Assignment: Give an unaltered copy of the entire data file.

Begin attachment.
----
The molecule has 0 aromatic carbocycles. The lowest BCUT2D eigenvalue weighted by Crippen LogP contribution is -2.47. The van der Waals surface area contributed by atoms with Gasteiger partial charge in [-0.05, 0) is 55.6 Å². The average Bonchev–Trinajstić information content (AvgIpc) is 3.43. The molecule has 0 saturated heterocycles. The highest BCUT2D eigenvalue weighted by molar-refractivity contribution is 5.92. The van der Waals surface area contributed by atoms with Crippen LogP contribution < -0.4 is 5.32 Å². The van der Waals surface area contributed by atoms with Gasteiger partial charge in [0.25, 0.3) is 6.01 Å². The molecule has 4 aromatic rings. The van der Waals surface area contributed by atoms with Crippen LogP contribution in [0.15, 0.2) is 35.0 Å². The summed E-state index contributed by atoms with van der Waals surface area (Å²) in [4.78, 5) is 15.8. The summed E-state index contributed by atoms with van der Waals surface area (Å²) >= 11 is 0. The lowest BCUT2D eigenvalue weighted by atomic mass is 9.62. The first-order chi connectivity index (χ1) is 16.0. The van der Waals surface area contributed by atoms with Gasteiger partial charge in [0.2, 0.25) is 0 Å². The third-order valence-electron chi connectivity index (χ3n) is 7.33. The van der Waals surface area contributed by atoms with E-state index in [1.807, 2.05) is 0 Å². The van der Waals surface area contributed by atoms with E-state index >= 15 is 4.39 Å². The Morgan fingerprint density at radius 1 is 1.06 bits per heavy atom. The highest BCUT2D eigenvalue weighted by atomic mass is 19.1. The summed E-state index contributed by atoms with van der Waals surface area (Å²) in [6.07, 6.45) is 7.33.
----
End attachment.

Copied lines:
The molecule has 0 aromatic carbocycles. The lowest BCUT2D eigenvalue weighted by Crippen LogP contribution is -2.47. The van der Waals surface area contributed by atoms with Gasteiger partial charge in [-0.05, 0) is 55.6 Å². The average Bonchev–Trinajstić information content (AvgIpc) is 3.43. The molecule has 0 saturated heterocycles. The highest BCUT2D eigenvalue weighted by molar-refractivity contribution is 5.92. The van der Waals surface area contributed by atoms with Crippen LogP contribution < -0.4 is 5.32 Å². The van der Waals surface area contributed by atoms with Gasteiger partial charge in [0.25, 0.3) is 6.01 Å². The molecule has 4 aromatic rings. The van der Waals surface area contributed by atoms with Crippen LogP contribution in [0.15, 0.2) is 35.0 Å². The summed E-state index contributed by atoms with van der Waals surface area (Å²) in [4.78, 5) is 15.8. The summed E-state index contributed by atoms with van der Waals surface area (Å²) >= 11 is 0. The lowest BCUT2D eigenvalue weighted by atomic mass is 9.62. The first-order chi connectivity index (χ1) is 16.0. The van der Waals surface area contributed by atoms with Gasteiger partial charge in [0.2, 0.25) is 0 Å². The third-order valence-electron chi connectivity index (χ3n) is 7.33. The van der Waals surface area contributed by atoms with E-state index in [1.807, 2.05) is 0 Å². The van der Waals surface area contributed by atoms with E-state index >= 15 is 4.39 Å². The Morgan fingerprint density at radius 1 is 1.06 bits per heavy atom. The highest BCUT2D eigenvalue weighted by atomic mass is 19.1. The summed E-state index contributed by atoms with van der Waals surface area (Å²) in [6.07, 6.45) is 7.33.